Veterans have been hailed for their unique leadership skills often gained while completing their service in the military, and the ways in which that acumen can be applied to business ownership. Nonprofit groups, private businesses and government officials alike have been pushing for more projects to boost entrepreneurship in the veteran community, especially as this is one of the more effective ways to combat unemployment among service  members.

Last month, ride sharing giant Uber announced that following the completion of its initial UberMilitary program, which saw 50,000 veterans sign up to become drivers, the firm is setting its eyes on real economic improvements for the group, Fox News reported. The source stated that Uber intend to inject about $500 million into the veteran community through the end of the decade. Other programs, including those that produce more traditional entrepreneurs, are also making a big difference on the national level. 

Launching new companies
Washington Square News, New York University's school news paper, recently reported that the second class from the Veteran Entrepreneur Training program has graduated, and four startups are already set to be launched by the graduates. The university has been working with Brooklyn's Chamber of Commerce, which initiated the Veteran Entrepreneur Training program, for several years. 

Special programs are helping veteran entrepreneurs thrive. Special programs are helping veteran entrepreneurs thrive.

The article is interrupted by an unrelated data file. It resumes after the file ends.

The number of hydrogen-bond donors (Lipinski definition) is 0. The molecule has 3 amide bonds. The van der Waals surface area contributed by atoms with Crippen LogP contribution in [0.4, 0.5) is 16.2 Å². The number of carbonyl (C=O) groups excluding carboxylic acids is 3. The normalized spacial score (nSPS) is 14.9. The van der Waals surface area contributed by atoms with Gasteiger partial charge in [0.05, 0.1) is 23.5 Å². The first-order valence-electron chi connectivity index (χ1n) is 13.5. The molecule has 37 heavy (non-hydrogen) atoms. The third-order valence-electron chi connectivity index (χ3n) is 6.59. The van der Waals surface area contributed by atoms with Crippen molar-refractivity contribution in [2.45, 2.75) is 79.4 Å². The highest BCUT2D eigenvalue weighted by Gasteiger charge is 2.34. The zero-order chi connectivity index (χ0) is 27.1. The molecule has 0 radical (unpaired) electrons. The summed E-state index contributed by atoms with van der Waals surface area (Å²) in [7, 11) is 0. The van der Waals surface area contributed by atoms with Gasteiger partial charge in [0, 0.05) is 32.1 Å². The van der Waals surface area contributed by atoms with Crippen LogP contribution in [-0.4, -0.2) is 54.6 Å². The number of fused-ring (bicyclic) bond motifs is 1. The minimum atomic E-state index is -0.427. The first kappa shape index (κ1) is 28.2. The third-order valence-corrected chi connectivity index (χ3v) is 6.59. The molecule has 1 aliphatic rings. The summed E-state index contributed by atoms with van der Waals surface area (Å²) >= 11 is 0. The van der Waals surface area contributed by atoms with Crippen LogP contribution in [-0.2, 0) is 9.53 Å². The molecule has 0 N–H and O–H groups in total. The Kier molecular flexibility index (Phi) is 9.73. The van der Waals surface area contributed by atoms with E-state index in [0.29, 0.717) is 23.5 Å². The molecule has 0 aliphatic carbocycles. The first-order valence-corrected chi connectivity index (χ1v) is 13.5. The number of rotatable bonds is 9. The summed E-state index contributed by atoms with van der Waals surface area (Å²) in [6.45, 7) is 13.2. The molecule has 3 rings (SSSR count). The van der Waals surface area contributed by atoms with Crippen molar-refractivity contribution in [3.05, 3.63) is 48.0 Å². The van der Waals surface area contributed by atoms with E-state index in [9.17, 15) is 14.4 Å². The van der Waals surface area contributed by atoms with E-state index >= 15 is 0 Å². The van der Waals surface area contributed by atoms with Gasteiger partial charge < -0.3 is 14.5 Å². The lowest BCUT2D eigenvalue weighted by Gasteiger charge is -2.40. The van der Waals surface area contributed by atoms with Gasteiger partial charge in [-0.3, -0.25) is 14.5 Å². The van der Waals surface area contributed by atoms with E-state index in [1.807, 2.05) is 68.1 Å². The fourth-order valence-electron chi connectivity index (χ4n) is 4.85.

The source pointed out that the 10-week course is specifically tailored to veterans, and teaches students a range of business management skills. Interestingly, the school has also been involved in sustainable energy-related projects that work specifically toward the encouragement of more startups that yield green innovations. Washington Square News noted that the Energy Economic Department was established by a veteran who graduated the program and now help businesses become more environmentally friendly. 

"The mission is to advance America's energy profile into the new millennium," James Hendon told the school newspaper. "It's one thing if you have this great idea in your mind; it's another thing when you speak to other people about it and they give you feedback and they force you to be very disciplined in how you analyze your ability to make it successful, to make it profitable, for it to work and achieve your grand mission."

Another graduate created a startup devoted to supporting veteran-run breweries, and this is not the first service member foray into the craft brew arena. 

A thriving industry
MilitaryTimes reported that veterans are highly involved in the craft brewery industry today, which has been one of the healthiest of all in the United States, noting that one study from the Brewers Association estimated an 18 percent increase in sales in 2014 alone. The source cited several success stories from veterans who have cultivated a strong business with their craft beers, including one brand that had a $5 million investment tag and $17.5 million in revenue through the first three years. 

The U.S. Small Business Administration and other government agencies can also provide veteran entrepreneurs with resources needed to get the startups off of the ground and into action.